Tuesday, April 3, 2012

Plop, Plop

No, the title of this post is not about that old Alka-Seltzer commercial, nor is it indicative of my cooking.

Rather, "plop, plop" is in reference to the following conversation that actually took place today:

Kid: "What are you making for dinner?"
Me: "Turkey."
Kid "What do you mean? You're just going to plop down some turkey and call it a day?"

After I finished biting my tongue, I calmly explained that my refined cooking requires much more than plopping food down.

However, in reality, the kid kind of had it right tonight. This meal required little more than dumping some basic ingredients into a dish, plopping and rolling the turkey around and then baking it. Maybe the kid is onto something.

Turkey Tenderloin with Rosemary
Source: American Heart Association Low-Salt Cookbook, 3rd Edition (2006)

  • Cooking spray
  • 1 tbsp olive oil
  • 1 tbsp fresh rosemary or 1 tsp dried (used dried)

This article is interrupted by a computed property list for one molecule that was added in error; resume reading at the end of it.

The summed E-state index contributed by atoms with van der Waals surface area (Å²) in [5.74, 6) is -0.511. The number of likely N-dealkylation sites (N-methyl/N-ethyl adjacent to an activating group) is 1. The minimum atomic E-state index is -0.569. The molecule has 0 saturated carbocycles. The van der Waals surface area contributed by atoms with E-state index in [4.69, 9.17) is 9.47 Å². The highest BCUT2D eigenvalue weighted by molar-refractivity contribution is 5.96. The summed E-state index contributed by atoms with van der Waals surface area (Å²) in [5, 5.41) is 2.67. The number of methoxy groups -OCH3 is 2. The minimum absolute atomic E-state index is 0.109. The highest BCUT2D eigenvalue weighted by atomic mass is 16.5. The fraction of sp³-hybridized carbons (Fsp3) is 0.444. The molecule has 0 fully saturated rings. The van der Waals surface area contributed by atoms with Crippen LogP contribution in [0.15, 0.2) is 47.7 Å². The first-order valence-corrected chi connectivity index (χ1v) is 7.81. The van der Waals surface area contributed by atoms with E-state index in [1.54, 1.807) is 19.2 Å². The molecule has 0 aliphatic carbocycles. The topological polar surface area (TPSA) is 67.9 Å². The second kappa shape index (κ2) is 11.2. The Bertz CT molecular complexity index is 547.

• 1 tsp lemon juice
  • 1 medium garlic clove, minced
  • 3/4 tsp lemon pepper (skip)
  • 1 lbs turkey breast tenderloin
  • 1/4 c. chicken broth (used no-salt added)
  • 1 tbsp dry white wine or chicken broth (used wine)
  • Preheat the oven to 350 degrees.
  • Spray a 12x8x2 glass baking dish with cooking spray. Put the olive oil, rosemary, lemon juice, garlic and lemon pepper in the baking dish, stir. Roll (or plop) the turkey in the mixture, coating well. Bake for 20 minutes, then turn and bake for 20-25 more mins.
  • Transfer turkey to a cutting board, retaining liquid in baking dish and leaving oven on. Let the turkey stand for 5 mins and cut.
  • Meanwhile pour the broth and wine into the baking dish, scraping to dislodge browned bits. Stir well. Return to oven for 3-4 mins or until broth is heated through. Pour broth over turkey slices.
Yield: 4 servings (3oz turkey per serving)
Per serving: 161 cals; 4.5g fat (1g sat, 0.5g poly, 2.5g mono); 77mg chol; 52mg sodium; 1g carb; 27g protein

After being uber-excited about the turkey possibilities and requesting approximately a 10oz serving (which he did not get), the kid decided he did not like the rosemary and attempted to pick it all off before giving up on the meal. I liked the rosemary and thought the flavor was nice and light. The hubs thought it was good, albeit a little bland. This gets major props for weeknight ease and super healthy goodness.

Three Forks

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